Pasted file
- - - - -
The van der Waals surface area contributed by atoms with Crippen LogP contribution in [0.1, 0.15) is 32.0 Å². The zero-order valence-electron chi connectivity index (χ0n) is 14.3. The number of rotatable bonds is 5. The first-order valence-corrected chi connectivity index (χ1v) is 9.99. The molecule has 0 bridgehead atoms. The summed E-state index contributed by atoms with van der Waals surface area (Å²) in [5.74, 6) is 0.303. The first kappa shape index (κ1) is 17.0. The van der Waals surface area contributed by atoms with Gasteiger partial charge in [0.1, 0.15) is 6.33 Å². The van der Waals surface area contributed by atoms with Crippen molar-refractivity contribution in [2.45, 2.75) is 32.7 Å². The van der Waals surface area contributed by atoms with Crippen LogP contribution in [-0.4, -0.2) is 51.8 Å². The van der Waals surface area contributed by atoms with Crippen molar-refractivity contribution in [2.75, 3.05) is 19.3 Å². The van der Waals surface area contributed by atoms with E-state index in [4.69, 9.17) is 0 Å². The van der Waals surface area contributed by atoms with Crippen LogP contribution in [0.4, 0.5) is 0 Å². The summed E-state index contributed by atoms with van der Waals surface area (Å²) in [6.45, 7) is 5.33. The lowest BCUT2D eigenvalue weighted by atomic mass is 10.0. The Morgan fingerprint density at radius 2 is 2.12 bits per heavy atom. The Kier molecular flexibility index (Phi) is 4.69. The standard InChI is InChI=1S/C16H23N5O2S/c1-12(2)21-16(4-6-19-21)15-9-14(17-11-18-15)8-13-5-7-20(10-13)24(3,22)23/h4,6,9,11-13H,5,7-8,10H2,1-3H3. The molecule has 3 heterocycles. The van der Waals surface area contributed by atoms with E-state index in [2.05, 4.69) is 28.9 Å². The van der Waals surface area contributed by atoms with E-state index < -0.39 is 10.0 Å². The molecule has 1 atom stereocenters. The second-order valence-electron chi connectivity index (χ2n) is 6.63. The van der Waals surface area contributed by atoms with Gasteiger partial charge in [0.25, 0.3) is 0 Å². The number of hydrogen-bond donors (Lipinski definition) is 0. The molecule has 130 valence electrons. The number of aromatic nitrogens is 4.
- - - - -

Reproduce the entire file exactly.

The van der Waals surface area contributed by atoms with Crippen LogP contribution in [0.1, 0.15) is 32.0 Å². The zero-order valence-electron chi connectivity index (χ0n) is 14.3. The number of rotatable bonds is 5. The first-order valence-corrected chi connectivity index (χ1v) is 9.99. The molecule has 0 bridgehead atoms. The summed E-state index contributed by atoms with van der Waals surface area (Å²) in [5.74, 6) is 0.303. The first kappa shape index (κ1) is 17.0. The van der Waals surface area contributed by atoms with Gasteiger partial charge in [0.1, 0.15) is 6.33 Å². The van der Waals surface area contributed by atoms with Crippen molar-refractivity contribution in [2.45, 2.75) is 32.7 Å². The van der Waals surface area contributed by atoms with Crippen LogP contribution in [-0.4, -0.2) is 51.8 Å². The van der Waals surface area contributed by atoms with Crippen molar-refractivity contribution in [2.75, 3.05) is 19.3 Å². The van der Waals surface area contributed by atoms with E-state index in [4.69, 9.17) is 0 Å². The van der Waals surface area contributed by atoms with Crippen LogP contribution in [0.4, 0.5) is 0 Å². The summed E-state index contributed by atoms with van der Waals surface area (Å²) in [6.45, 7) is 5.33. The lowest BCUT2D eigenvalue weighted by atomic mass is 10.0. The Morgan fingerprint density at radius 2 is 2.12 bits per heavy atom. The Kier molecular flexibility index (Phi) is 4.69. The standard InChI is InChI=1S/C16H23N5O2S/c1-12(2)21-16(4-6-19-21)15-9-14(17-11-18-15)8-13-5-7-20(10-13)24(3,22)23/h4,6,9,11-13H,5,7-8,10H2,1-3H3. The molecule has 3 heterocycles. The van der Waals surface area contributed by atoms with E-state index in [2.05, 4.69) is 28.9 Å². The van der Waals surface area contributed by atoms with E-state index < -0.39 is 10.0 Å². The molecule has 1 atom stereocenters. The second-order valence-electron chi connectivity index (χ2n) is 6.63. The van der Waals surface area contributed by atoms with Gasteiger partial charge in [0.25, 0.3) is 0 Å². The number of hydrogen-bond donors (Lipinski definition) is 0. The molecule has 130 valence electrons. The number of aromatic nitrogens is 4.